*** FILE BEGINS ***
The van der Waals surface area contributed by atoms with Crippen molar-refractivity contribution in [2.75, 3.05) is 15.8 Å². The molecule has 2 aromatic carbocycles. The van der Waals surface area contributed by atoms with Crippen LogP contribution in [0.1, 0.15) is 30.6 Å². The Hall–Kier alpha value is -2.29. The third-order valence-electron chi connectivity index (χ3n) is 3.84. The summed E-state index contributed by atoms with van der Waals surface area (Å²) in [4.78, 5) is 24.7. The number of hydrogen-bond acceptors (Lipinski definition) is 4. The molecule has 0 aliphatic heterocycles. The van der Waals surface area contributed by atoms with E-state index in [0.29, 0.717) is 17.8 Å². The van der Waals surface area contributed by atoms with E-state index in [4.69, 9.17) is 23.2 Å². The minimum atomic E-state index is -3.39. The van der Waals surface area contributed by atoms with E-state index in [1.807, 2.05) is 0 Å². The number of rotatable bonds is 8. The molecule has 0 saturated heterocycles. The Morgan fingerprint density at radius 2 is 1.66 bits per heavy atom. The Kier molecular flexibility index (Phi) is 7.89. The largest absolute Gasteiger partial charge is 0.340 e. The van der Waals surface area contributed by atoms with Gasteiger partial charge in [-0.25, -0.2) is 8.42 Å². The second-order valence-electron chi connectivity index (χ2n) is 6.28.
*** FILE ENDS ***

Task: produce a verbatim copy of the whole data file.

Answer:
The van der Waals surface area contributed by atoms with Crippen molar-refractivity contribution in [2.75, 3.05) is 15.8 Å². The molecule has 2 aromatic carbocycles. The van der Waals surface area contributed by atoms with Crippen LogP contribution in [0.1, 0.15) is 30.6 Å². The Hall–Kier alpha value is -2.29. The third-order valence-electron chi connectivity index (χ3n) is 3.84. The summed E-state index contributed by atoms with van der Waals surface area (Å²) in [4.78, 5) is 24.7. The number of hydrogen-bond acceptors (Lipinski definition) is 4. The molecule has 0 aliphatic heterocycles. The van der Waals surface area contributed by atoms with E-state index in [0.29, 0.717) is 17.8 Å². The van der Waals surface area contributed by atoms with E-state index in [4.69, 9.17) is 23.2 Å². The minimum atomic E-state index is -3.39. The van der Waals surface area contributed by atoms with E-state index in [1.807, 2.05) is 0 Å². The number of rotatable bonds is 8. The molecule has 0 saturated heterocycles. The Morgan fingerprint density at radius 2 is 1.66 bits per heavy atom. The Kier molecular flexibility index (Phi) is 7.89. The largest absolute Gasteiger partial charge is 0.340 e. The van der Waals surface area contributed by atoms with Gasteiger partial charge in [-0.25, -0.2) is 8.42 Å². The second-order valence-electron chi connectivity index (χ2n) is 6.28.